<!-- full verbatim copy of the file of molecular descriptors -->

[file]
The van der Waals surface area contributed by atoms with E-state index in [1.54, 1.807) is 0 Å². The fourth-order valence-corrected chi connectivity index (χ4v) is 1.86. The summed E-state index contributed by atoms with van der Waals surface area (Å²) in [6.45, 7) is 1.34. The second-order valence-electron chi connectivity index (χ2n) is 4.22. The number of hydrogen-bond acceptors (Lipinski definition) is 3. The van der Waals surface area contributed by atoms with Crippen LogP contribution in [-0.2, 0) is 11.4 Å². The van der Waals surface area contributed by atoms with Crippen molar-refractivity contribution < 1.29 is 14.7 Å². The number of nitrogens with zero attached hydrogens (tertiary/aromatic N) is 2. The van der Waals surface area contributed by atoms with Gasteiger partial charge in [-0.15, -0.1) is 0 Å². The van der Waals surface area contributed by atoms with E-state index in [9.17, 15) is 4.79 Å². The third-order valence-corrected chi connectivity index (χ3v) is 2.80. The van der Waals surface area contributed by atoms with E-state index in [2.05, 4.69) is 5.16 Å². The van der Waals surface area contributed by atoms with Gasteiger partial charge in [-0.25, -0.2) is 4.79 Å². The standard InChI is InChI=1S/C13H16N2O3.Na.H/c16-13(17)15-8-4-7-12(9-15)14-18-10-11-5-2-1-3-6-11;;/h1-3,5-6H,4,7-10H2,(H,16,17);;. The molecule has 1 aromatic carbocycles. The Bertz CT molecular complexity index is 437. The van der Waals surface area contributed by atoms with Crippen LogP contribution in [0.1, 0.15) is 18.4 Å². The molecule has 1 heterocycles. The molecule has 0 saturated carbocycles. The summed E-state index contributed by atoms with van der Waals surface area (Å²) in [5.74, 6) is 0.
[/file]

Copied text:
The van der Waals surface area contributed by atoms with E-state index in [1.54, 1.807) is 0 Å². The fourth-order valence-corrected chi connectivity index (χ4v) is 1.86. The summed E-state index contributed by atoms with van der Waals surface area (Å²) in [6.45, 7) is 1.34. The second-order valence-electron chi connectivity index (χ2n) is 4.22. The number of hydrogen-bond acceptors (Lipinski definition) is 3. The van der Waals surface area contributed by atoms with Crippen LogP contribution in [-0.2, 0) is 11.4 Å². The van der Waals surface area contributed by atoms with Crippen molar-refractivity contribution < 1.29 is 14.7 Å². The number of nitrogens with zero attached hydrogens (tertiary/aromatic N) is 2. The van der Waals surface area contributed by atoms with Gasteiger partial charge in [-0.15, -0.1) is 0 Å². The van der Waals surface area contributed by atoms with E-state index in [9.17, 15) is 4.79 Å². The third-order valence-corrected chi connectivity index (χ3v) is 2.80. The van der Waals surface area contributed by atoms with E-state index in [2.05, 4.69) is 5.16 Å². The van der Waals surface area contributed by atoms with Gasteiger partial charge in [-0.25, -0.2) is 4.79 Å². The standard InChI is InChI=1S/C13H16N2O3.Na.H/c16-13(17)15-8-4-7-12(9-15)14-18-10-11-5-2-1-3-6-11;;/h1-3,5-6H,4,7-10H2,(H,16,17);;. The molecule has 1 aromatic carbocycles. The Bertz CT molecular complexity index is 437. The van der Waals surface area contributed by atoms with Crippen LogP contribution in [0.1, 0.15) is 18.4 Å². The molecule has 1 heterocycles. The molecule has 0 saturated carbocycles. The summed E-state index contributed by atoms with van der Waals surface area (Å²) in [5.74, 6) is 0.